Since there were no moving images in the 1960s, except in cinema halls, the open-to-sky courtyard of my small town home in Saharanpur in Western Uttar Pradesh, with a huge guava and jackfruit tree, and a sprawling, leafy tree which would scatter little, white, shiuli flowers like twinkling stars on the ground, was almost always resonant with a synthesis of lilting, melodious sound, or news and announcements in familiar voices. Sound, not image, shaped our subliminal subconscious. From early morning till midnight, when, inside the mosquito net and under the cosmic galaxy, we would sleep peacefully, like children protected from all the tragedies and evil of the world.

It was the sound of the radio. We had a huge Murphy radio with a tiny, luminescent glass window on the top-right, and we thought there was someone inside this big friendly box who was creating all the lovely voices, sound and music. I still have the radio with me, a precious family inheritance I have claimed from my childhood, which has taken me zigzag through a million corridors of known and unknown history, wars, tragedies, victories, life and death, tears and joy, excitement and suspense, and the magical songs and memories of yesteryears. Small was indeed beautiful.

Ameen Sayani (1932 to 2024), as an ever-lasting and evergreen memory, was undoubtedly one of them, with his velvet-sunshine voice of eternal friendship and uplifting romance. “‘Behno aur bhaiyon, jee haan, main hoon aapka dost, Ameen Sayani’!” At 8 pm sharp on Radio Ceylon. Every Wednesday.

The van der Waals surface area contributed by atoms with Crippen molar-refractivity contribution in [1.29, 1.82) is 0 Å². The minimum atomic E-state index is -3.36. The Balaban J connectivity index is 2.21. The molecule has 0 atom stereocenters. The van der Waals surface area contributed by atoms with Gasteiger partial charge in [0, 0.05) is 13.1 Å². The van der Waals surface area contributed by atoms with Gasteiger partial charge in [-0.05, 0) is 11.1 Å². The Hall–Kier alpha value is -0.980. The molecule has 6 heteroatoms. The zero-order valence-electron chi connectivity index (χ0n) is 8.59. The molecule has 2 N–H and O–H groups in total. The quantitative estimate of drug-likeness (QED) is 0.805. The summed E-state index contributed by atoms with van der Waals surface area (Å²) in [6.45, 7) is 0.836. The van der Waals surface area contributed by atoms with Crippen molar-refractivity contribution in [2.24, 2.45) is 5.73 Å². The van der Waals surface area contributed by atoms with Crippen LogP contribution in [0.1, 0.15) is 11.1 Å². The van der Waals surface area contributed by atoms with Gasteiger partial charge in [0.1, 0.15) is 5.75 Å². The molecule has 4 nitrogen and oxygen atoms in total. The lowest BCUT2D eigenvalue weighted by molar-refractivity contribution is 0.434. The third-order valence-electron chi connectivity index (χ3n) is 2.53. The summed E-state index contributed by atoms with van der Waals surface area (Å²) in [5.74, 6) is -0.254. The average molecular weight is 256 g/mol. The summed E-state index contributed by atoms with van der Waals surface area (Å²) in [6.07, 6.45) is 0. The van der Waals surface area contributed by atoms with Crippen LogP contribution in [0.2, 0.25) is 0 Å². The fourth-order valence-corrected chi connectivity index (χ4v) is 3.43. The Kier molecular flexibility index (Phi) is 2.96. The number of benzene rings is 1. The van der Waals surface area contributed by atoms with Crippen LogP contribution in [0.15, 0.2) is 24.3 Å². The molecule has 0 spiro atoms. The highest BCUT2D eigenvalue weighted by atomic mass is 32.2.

Binaca Geet Mala. With the top ten songs of the week. Week after week, the entire nation remained glued to the radio, or, later, the transistor. That was the one hour every week which filled us with dreams and fantasies, reassured by the golden narrative of this great broadcaster and legend.

Sayani began his stint with Radio Ceylon in 1951. He was earlier a voice-over artist. This programme was broadcast for a record number of years: from 1952 to 1994, and continued in the early 2000s as well.

The programme began with a 30-minute slot, quickly became popular, and was a weekly rage in the 1950s, and after. It later became ‘Cibaca Geetmala’, since the Binaca toothpaste company wanted a change in its brand name. And, yet, in popular consciousness, it always remained as the etched memory of the original: ‘Binaca Geetmala’, with some of the finest songs of the era aired on Wednesday night. It later became integral as a hugely popular radio programme in Vividh Bharti and All India Radio (AIR) as well.

Ironically, the 1950s was also a time in Indian politics when B. V. Keskar reigned as the Information and Broadcasting Minister in Jawaharlal Nehru’s cabinet (1952 to 1962). In an absurd irony, and as an example of elitist puritanism, Keskar banished film music from AIR. Hence, AIR only ran classical music day in and day out.

Why Nehru, a symbol of modernity and non-dogmatic openness, allowed such prudish and conservative behaviour, remains an enigma. Indeed, in the following years, if an eminent person died, especially a politician, it would broadcast mournful classical music for three days. Keskar’s banishment of film music, in a certain inverted sense, also led to the huge popularity of Binaca Geetmala, since he had no control over Radio Ceylon.

This was also the era, with its lineage in the freedom movement, when the most brilliant songs were being written and composed in Hindi cinema. The Left-led Progressive Writers Association (with Munshi Premchand as its first president) and Indian People’s Theatre Association (IPTA) had brought the highest realm of creative and aesthetic values inside ordinary homes, market places and roadside tea stalls, village squares and chaupals under a peepal tree, in railway trains and stations through the use of radio and transistors.